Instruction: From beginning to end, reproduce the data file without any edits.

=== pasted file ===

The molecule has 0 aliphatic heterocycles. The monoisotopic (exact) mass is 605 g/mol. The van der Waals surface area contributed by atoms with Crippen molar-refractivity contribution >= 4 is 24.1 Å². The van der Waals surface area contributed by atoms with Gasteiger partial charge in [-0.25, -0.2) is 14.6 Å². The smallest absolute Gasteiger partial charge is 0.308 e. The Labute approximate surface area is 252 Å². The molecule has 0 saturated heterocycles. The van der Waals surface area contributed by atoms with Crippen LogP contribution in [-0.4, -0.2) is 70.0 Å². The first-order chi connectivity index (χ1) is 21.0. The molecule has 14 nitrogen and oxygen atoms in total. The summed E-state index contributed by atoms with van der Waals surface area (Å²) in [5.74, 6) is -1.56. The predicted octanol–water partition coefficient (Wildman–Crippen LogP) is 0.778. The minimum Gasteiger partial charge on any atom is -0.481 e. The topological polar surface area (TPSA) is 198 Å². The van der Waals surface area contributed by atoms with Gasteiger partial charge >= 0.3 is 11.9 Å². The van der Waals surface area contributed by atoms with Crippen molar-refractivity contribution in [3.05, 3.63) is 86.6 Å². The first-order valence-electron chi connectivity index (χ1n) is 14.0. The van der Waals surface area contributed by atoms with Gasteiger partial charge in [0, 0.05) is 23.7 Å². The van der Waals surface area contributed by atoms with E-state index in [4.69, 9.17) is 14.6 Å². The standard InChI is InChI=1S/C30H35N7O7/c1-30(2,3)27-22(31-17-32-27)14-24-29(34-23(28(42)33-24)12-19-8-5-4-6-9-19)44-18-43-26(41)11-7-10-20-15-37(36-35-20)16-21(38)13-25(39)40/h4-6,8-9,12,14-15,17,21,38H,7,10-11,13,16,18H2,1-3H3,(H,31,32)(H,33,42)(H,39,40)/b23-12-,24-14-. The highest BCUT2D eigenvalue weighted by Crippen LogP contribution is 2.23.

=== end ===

The molecule has 0 aliphatic heterocycles. The monoisotopic (exact) mass is 605 g/mol. The van der Waals surface area contributed by atoms with Crippen molar-refractivity contribution >= 4 is 24.1 Å². The van der Waals surface area contributed by atoms with Gasteiger partial charge in [-0.25, -0.2) is 14.6 Å². The smallest absolute Gasteiger partial charge is 0.308 e. The Labute approximate surface area is 252 Å². The molecule has 0 saturated heterocycles. The van der Waals surface area contributed by atoms with Crippen LogP contribution in [-0.4, -0.2) is 70.0 Å². The first-order chi connectivity index (χ1) is 21.0. The molecule has 14 nitrogen and oxygen atoms in total. The summed E-state index contributed by atoms with van der Waals surface area (Å²) in [5.74, 6) is -1.56. The predicted octanol–water partition coefficient (Wildman–Crippen LogP) is 0.778. The minimum Gasteiger partial charge on any atom is -0.481 e. The topological polar surface area (TPSA) is 198 Å². The van der Waals surface area contributed by atoms with Gasteiger partial charge >= 0.3 is 11.9 Å². The van der Waals surface area contributed by atoms with Crippen molar-refractivity contribution in [3.05, 3.63) is 86.6 Å². The first-order valence-electron chi connectivity index (χ1n) is 14.0. The van der Waals surface area contributed by atoms with Gasteiger partial charge in [0, 0.05) is 23.7 Å². The van der Waals surface area contributed by atoms with E-state index in [4.69, 9.17) is 14.6 Å². The standard InChI is InChI=1S/C30H35N7O7/c1-30(2,3)27-22(31-17-32-27)14-24-29(34-23(28(42)33-24)12-19-8-5-4-6-9-19)44-18-43-26(41)11-7-10-20-15-37(36-35-20)16-21(38)13-25(39)40/h4-6,8-9,12,14-15,17,21,38H,7,10-11,13,16,18H2,1-3H3,(H,31,32)(H,33,42)(H,39,40)/b23-12-,24-14-. The highest BCUT2D eigenvalue weighted by Crippen LogP contribution is 2.23.